Gov. Pat Quinn Wednesday said he's been meeting with all kinds of people with an interest in the massive gambling expansion plan on his desk -- including suburban mayors who oppose it.
Quinn was in DuPage County to make three stops to sign legislation. During an event in Naperville, the governor responded to several questions from the Daily Herald about the tumultuous state budget.
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Q. Are you being swayed by any of the people who are trying to talk you into signing the gambling bill?
A. What I am trying to do is hear from every side. We've had proponents of the gambling bill. For example, (Thursday) a group from Danville is coming up. And the sponsors have been in. They've had a chance to speak.
I also invite those who are opposed to the bill. We had some mayors last week from Aurora, Joliet, Elgin, Des Plaines. They weren't favorable to the bill, and I listened to them.
Then (Thursday), the head of the gaming board (Aaron Jaffe), that's the regulation board for gambling, is coming in. So we're going to look at every aspect of the bill from top to bottom.
Q. So you haven't been swayed one way or the other yet?
A. Swayed is the wrong word. I think it's better to listen and take notes and then at the end make a final decision.
Q. Do you have any particular thoughts about slots at Arlington Park?
A. That's part of the bill. They call them racinos. It's not just there. There would be about six tracks. We have to understand this is a massive expansion of gambling in Illinois.
The answer is, yes, I am concerned because we have to be careful that we don't have a top-heavy situation where the entire revenue from this particular area collapses because they're cannibalizing each other.
Q. You made some news when you said you're ready to go to court over the decision not to give pay raises to state employees, even though the raises are guaranteed in their contracts.
A. I think we complied with the law. The law says everything regarding the raises and collective bargaining agreement is subject to appropriations. And the General Assembly refused to appropriate that money.
Q. Couldn't you just keep the raises intact and lay people off instead?
A. You need to get the job done, too. I think we have the fewest number of state employees per capita of any state in the union right now. The notion of just laying people off who are doing important work, I think the raises are less important than keeping folks on the job with a salary -- even if it isn't with the raise -- to do the work of the people.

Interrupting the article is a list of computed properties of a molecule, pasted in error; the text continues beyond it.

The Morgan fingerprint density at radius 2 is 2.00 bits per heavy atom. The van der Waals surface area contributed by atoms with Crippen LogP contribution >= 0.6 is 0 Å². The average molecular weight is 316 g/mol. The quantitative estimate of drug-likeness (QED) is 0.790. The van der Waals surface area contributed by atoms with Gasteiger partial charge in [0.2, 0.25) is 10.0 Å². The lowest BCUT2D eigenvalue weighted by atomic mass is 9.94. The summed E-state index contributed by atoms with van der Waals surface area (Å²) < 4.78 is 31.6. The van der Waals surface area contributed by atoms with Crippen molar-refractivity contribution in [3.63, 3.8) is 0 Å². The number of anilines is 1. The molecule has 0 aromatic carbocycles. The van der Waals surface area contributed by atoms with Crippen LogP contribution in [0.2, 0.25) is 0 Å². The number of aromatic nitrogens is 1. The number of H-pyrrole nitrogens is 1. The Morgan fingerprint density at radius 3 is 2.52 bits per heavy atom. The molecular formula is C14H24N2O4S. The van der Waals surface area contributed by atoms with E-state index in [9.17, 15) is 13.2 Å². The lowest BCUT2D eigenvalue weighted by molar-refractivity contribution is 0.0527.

Q. The American Federation for State, County and Municipal Employees, the state's largest employees union, was able to prevent layoffs before via court action. Is that a concern?
A. Well, what happened in the previous situation is AFSCME filed a lawsuit ... and a mediator was appointed. Part of the mediation was that the union made some concessions and so did we. I always believe in negotiation and mediation. However, if the General Assembly doesn't appropriate money for something to be paid, I can't wave a magic wand and say "Here's the money."
Q. On Wednesday the Daily Herald reported that the Illinois Executive Ethics Commission has been paid more than $2 million in salaries over the past seven years while the board has issued less than $30,000 in fines during that time. Do you feel that's a proper use of taxpayer dollars?
A. We have two governors who have been in big trouble. One is in jail and the other is going to jail. I think the people of Illinois would rather have an ethics process that includes this commission that prevents bad things from happening in the first place.
There's a great cost to the taxpayers from corruption. So if we prevent corruption, that saves taxpayers a lot of money. And there's a whole process. They have a board, yes. But they also have an inspector general and a whole system that's set up to prevent bad things from happening in the first place.
I think ethics is a good investment. It creates a great deal of savings for the public.
Q. Should commission members take on more responsibilities to justify the salaries they receive?
A. I am open-minded to any kind of enhancements on their work. But I think it's important to have a neutral commission that hears the evidence and provides due process.